I received my Ph.D. in Electrical Engineering from the University of Texas at Austin in 2016 and I am now a postdoctoral researcher in Prof. Nader Engheta’s group in the department of Electrical and Systems Engineering at the University of Pennsylvania. I also hold M.Sc. degree (summa cum laude, highest rank in the engineering program, 2011) and B.Sc. degree (2007) in electrical engineering (fields and waves) from the University of Tehran, Iran.
My research is highly multidisciplinary and requires a vast knowledge of electrical and optical engineering and science, as well as materials science, and physics. Broadly speaking, I am interested in creating novel optical wave-matter interactions that are not commonly available in nature. During my Ph.D. at UT-Austin, I focused on engineering the individual and collective scattering properties and absorption features of nanometer-scale objects. Among many projects, I proposed minimum-scattering optical sensors. These are non-perturbing elements capable of efficiently collecting signals from their surrounding medium, without being detected. This idea led to the first proof-of-principle device we later implemented in the group. My Ph.D. research resulted in one book chapter, 15 journal papers, and several presentations and contributions in prestigious conferences. My work has also been recognized by multiple travel grant awards, the George J. Heuer, Jr. Ph.D. Endowed Graduate Fellowship from UT-Austin, honorable mention at the IEEE AP-S International Symposium on Antennas and Propagation student paper competition, Professional Development award from UT-Austin, and the IEEE Photonics Society Graduate Student Fellowship in the final year of my Ph.D. studies. I have been also selected to attend the prestigious Gordon Research Conference on Plasmonics, in 2012 and 2016, to present my Ph.D. research.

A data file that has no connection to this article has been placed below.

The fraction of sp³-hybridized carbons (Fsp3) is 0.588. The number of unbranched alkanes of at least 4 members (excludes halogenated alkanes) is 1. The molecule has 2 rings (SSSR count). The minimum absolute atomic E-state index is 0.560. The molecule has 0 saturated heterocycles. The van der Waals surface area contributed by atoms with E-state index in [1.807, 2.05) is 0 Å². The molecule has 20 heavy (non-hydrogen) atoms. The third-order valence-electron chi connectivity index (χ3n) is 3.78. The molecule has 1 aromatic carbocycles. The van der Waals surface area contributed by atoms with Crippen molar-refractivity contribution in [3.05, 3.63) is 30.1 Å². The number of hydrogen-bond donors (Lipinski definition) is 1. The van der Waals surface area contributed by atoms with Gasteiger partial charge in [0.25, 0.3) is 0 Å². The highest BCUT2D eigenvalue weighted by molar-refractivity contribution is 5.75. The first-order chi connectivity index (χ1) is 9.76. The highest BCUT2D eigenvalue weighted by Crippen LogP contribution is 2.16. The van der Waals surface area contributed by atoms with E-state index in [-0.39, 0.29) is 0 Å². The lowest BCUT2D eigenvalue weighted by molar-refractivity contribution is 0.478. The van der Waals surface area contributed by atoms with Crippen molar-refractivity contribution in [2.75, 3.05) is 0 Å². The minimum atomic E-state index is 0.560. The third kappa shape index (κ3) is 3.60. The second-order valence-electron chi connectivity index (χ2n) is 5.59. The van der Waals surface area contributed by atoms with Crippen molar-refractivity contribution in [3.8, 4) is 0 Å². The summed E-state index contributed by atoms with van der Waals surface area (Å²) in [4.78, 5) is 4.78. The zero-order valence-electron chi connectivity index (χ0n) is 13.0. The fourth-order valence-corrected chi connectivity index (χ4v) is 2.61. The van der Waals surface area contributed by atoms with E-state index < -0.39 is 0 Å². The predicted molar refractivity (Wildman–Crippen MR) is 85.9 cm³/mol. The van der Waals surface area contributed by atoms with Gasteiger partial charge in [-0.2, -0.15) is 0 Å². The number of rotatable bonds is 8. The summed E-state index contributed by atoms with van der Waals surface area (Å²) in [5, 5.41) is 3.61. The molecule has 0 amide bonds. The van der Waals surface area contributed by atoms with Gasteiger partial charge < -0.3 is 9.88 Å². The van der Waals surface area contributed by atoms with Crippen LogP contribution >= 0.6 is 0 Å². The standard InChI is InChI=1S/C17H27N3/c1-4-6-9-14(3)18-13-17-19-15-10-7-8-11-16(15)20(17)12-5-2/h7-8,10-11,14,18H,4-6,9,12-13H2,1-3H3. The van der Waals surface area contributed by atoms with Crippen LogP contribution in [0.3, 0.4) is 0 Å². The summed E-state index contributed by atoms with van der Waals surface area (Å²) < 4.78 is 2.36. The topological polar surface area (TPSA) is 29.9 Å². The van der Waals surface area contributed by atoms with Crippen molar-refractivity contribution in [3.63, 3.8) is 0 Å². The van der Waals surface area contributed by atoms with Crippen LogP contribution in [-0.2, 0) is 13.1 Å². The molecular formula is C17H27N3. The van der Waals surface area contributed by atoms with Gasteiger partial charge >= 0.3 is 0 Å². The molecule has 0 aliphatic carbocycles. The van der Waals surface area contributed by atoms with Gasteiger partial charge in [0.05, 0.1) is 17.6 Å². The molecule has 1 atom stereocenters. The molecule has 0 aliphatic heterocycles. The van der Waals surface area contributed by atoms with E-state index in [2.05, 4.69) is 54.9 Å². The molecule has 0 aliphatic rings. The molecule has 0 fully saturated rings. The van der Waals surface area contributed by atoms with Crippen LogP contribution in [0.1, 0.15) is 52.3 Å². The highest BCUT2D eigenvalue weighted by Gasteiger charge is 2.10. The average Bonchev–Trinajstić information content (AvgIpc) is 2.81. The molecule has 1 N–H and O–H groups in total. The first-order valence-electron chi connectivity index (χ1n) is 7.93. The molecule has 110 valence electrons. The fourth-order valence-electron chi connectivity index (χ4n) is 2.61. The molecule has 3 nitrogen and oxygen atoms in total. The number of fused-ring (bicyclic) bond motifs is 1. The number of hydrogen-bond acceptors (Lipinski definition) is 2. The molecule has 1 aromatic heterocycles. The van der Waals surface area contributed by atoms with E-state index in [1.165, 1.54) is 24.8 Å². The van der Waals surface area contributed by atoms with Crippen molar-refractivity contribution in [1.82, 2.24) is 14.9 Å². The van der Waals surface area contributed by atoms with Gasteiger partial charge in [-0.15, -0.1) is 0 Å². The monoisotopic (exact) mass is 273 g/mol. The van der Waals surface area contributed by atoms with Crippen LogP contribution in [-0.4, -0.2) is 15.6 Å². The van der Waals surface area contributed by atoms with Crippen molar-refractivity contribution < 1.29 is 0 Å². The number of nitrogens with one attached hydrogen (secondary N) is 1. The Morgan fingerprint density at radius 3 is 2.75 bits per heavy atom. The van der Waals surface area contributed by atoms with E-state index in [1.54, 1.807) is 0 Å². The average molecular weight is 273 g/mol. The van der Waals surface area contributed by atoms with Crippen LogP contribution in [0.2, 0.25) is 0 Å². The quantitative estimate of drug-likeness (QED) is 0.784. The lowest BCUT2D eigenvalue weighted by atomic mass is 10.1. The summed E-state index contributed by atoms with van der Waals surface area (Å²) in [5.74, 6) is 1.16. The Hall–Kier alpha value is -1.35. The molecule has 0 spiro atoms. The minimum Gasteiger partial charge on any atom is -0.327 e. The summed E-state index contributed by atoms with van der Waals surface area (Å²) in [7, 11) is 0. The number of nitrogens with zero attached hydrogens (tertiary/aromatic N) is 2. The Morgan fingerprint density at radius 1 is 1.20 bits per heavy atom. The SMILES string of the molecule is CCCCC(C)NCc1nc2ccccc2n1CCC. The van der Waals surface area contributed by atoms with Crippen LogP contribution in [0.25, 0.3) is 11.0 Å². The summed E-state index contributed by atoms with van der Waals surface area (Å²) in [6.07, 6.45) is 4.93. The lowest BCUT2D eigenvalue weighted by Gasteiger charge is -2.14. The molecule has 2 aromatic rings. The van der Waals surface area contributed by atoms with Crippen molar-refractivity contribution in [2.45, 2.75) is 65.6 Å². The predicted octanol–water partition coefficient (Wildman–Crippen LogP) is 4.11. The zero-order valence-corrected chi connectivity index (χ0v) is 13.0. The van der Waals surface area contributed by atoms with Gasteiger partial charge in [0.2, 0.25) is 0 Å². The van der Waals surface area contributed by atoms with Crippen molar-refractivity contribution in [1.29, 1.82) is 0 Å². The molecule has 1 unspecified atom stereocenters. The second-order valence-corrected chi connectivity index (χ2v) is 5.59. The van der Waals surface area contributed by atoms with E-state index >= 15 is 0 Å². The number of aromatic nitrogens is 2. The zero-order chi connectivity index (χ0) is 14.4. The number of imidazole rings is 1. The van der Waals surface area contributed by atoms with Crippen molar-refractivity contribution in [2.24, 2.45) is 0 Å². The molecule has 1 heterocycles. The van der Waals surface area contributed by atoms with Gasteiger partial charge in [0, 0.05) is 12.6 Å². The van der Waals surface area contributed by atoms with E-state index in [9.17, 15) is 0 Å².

As the postdoc at the University of Pennsylvania, I am currently engaged in several projects. I started a new project to design complex structures that can perform mathematical operations with microwave and optical waves. The goal of the project is to have materials platforms that can do mathematics with light, and consequently to reduce the energy consumption of these computations, paving the way for a new generation of faster, more efficient, and smaller optical processors. I am also involved in collaborative projects on extreme local wave engineering, and forward algorithms to design computing devices.
My goal is to pursue a career in academia, where I can combine my passion for science and research, with my love for teaching, collaborative work, and group leadership. I have had the opportunity to work with younger students both as teaching assistant and research mentor during my Ph.D. and postdoc. These interactions and experiences have helped me to develop valuable skills of effective communications with students. I also enjoy contributing to the scientific community and I am an active reviewer for various scientific journals from American Physical Society (APS), Optical Society of America (OSA), and Institute of Electrical and Electronics Engineers (IEEE).